An anniversary without which there are no others

It was a long, rectangular room, with posh reclining chairs lining three walls and turning the corners on the fourth. The remaining space had a counter with cabinets and maybe a sink behind it. I don’t remember more detail than that.

Except that attached to the front side of the counter was a small Liberty Bell replica, one that works.

On the last day of chemo, when you get up out of your comfy chair, poison coursing through your veins for the last time, you get to ring the bell.

Twelve years ago today, I rang the bell.

Of course, you’re nowhere near done with all that cancer or cancer treatment have to offer. The short-term side effects of that treatment were still looming. The long-term side effects … well … I’m not sure all of those ever go away. And of course, the increased risk of other cancers as a result of this cancer’s treatment? That doesn’t go away.

You really don’t know that cancer isn’t what kills you until you die of something else. I mean, it’s nowhere near acute any more, but I am, both medically and self-defined, at risk for cancer.

As per doctors, Leukemia, skin cancer, and breast cancer all gained some strength in their potential as a result of the treatments. They haven’t mentioned thyroid cancer, but they didn’t protect my thyroid during radiation treatments (that I recall), so I’d guess that one is on the list, too.

As per my own thinking, my body has already shown me that it’s willing to flip on the “good host” switch.

Sometimes being a good host is not a good choice.

So I do things to reduce my risk. As much as I possibly can? No. But quite a bit. (You could argue that it’s more than most people do, but how my body actually functions has nothing to do with that comparison, so I avoid it.)

I also work to reduce The Kid’s risk. Because there are even more carcinogenic materials in normal life than there were when I was young—and they affect fetuses and kids more than adults—but many of them are avoidable. (It might be my greatest frustration that making money trumps consumer safety, and the countless loopholes available to businesses who want to avoid inconvenient or potentially expensive restrictions on ingredients/components.)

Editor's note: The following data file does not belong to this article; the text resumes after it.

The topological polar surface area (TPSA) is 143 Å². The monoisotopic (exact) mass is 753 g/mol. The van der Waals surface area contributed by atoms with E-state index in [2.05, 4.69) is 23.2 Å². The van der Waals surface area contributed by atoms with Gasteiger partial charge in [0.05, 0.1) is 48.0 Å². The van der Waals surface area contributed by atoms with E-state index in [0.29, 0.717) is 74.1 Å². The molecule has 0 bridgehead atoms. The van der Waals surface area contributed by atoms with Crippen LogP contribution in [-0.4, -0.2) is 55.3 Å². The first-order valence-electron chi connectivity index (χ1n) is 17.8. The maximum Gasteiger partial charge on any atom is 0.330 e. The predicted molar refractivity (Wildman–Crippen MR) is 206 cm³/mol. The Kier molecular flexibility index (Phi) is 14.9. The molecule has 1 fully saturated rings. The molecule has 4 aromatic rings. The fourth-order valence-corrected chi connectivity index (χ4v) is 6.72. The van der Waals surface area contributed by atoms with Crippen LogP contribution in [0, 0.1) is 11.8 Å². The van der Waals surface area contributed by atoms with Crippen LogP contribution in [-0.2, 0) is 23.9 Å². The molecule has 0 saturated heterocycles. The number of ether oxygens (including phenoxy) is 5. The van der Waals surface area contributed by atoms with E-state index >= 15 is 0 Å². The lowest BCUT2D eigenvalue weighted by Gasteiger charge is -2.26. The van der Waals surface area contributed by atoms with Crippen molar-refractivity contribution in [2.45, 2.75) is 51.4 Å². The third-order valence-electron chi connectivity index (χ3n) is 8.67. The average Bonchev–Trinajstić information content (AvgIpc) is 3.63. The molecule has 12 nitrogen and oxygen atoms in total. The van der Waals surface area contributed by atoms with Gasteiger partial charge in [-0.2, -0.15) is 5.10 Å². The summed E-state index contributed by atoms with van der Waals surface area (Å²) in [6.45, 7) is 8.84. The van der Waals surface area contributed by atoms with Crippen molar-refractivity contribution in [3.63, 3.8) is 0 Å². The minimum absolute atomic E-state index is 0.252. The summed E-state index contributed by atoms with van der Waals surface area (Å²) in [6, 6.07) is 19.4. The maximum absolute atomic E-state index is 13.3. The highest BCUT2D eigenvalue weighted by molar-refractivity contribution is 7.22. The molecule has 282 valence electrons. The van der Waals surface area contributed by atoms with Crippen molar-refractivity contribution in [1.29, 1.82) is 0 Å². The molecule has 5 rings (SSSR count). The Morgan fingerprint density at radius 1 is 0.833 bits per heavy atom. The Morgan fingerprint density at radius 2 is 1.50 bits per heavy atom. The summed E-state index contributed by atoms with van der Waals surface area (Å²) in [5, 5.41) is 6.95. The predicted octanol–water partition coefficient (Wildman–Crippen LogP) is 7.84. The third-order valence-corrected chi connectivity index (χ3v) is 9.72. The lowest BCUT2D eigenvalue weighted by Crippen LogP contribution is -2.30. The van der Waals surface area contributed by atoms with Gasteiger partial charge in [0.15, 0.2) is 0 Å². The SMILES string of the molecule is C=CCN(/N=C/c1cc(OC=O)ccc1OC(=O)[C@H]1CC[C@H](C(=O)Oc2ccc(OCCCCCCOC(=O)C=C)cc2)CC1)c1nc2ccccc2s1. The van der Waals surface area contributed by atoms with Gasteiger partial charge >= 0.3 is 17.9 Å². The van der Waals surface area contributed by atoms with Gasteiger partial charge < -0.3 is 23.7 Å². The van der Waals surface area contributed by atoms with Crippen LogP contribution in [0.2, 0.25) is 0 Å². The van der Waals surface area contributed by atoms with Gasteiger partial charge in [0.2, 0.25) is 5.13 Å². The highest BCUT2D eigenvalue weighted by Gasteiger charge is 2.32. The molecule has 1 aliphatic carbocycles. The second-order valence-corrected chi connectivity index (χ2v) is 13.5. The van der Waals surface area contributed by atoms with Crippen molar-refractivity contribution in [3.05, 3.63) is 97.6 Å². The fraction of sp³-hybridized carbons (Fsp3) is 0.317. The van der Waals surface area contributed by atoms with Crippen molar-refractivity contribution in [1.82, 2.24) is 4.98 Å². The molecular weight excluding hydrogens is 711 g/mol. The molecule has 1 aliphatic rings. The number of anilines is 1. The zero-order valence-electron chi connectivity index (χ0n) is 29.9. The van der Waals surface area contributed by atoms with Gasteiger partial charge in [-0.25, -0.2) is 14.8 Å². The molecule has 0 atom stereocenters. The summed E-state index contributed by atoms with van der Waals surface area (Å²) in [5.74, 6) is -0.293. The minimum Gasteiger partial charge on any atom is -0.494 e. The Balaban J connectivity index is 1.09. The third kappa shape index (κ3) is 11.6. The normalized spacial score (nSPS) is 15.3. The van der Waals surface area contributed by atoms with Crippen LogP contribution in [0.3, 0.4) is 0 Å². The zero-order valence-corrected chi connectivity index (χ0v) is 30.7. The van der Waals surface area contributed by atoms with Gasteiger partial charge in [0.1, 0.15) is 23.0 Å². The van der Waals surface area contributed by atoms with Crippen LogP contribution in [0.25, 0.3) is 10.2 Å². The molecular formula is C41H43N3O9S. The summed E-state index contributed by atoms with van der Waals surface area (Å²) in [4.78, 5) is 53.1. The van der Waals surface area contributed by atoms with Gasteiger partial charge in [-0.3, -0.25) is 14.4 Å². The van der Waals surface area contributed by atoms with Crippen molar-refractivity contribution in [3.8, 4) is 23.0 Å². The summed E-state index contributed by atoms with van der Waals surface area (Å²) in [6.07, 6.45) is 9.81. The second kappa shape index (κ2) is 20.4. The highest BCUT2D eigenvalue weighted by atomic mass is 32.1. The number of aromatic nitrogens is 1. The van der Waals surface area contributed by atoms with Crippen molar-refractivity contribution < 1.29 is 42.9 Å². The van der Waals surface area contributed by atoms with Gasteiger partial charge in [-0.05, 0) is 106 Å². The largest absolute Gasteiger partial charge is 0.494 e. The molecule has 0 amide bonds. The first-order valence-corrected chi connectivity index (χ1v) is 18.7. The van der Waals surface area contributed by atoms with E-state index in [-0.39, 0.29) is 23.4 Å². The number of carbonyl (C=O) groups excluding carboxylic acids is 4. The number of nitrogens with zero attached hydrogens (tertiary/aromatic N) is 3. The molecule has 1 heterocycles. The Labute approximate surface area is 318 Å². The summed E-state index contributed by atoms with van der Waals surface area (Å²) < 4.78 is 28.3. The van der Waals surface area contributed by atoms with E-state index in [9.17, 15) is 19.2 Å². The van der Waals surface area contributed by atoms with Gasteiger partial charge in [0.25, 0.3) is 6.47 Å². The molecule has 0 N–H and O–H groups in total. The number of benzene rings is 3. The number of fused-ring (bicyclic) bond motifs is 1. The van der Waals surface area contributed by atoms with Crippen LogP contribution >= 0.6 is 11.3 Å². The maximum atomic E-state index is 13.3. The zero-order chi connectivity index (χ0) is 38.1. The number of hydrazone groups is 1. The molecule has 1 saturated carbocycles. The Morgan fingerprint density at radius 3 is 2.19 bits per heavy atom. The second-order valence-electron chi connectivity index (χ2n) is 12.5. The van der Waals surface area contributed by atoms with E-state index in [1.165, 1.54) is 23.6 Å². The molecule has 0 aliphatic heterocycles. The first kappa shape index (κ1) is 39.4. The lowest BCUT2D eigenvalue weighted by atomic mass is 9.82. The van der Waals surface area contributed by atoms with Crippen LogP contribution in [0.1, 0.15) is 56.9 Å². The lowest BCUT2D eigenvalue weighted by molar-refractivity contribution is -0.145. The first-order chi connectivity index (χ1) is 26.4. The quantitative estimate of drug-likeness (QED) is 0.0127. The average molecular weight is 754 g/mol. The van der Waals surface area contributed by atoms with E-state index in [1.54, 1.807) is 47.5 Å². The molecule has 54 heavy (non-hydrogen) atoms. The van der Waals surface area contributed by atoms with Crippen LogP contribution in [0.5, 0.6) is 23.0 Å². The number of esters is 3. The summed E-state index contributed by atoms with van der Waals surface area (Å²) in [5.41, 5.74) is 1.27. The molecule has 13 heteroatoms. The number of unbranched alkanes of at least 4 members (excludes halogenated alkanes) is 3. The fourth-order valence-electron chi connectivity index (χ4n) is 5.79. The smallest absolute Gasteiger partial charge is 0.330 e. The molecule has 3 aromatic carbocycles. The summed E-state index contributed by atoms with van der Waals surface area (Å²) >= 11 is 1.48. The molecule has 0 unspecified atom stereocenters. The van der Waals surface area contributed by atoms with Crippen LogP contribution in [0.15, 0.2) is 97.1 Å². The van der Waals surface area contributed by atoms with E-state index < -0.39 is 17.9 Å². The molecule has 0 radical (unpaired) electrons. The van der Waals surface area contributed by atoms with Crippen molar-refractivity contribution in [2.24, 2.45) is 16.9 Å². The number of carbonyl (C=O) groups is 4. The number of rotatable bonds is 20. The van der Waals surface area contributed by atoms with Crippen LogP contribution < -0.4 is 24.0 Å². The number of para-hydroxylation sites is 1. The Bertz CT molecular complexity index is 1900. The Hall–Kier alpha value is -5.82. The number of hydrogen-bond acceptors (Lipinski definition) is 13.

All that said, it’s been a hell of a dozen years. The best of times, the worst of times, and all that.

I was doing well at living well, and then I got knocked off course. I’m on my way back to doing well at living well.

Grateful every day for health and mobility, even when it feels like being excused to lay on the couch for 6 months would be great.

I can vouch: it’s not great. (And I wasn’t even in bad enough shape from chemo actually to be laid up the whole time.)

I recommend being preventative as much as you reasonably can and picking one or two things to be diligent about. Don’t wait until you have a positive biopsy before you assess your habits. (Or, truly, any other unpleasant health diagnosis. Cancer is a big one, but it’s certainly not the only.)

You are worth the time, the energy, the effort.

 

Posted in know better do better, mindset, thoughtfulness

Your car is a death machine

From my Facebook archives. I wrote a bunch to go with it, then decided it speaks for itself.

Some students from my school were crossing a 6-lane street. They were half way across, and traffic stopped in order for them to complete their crossing. There were cars in only two of the three lanes. Someone was in a hurry and gunned it in the remaining lane, hitting the youngest of the group just a step or two from the curb. He died earlier this week. I teach two of his siblings.

Please be careful when you are driving. Whatever the hurry was was not more important than this boy’s life. Neither is a text, a phone call, your makeup, or your meal.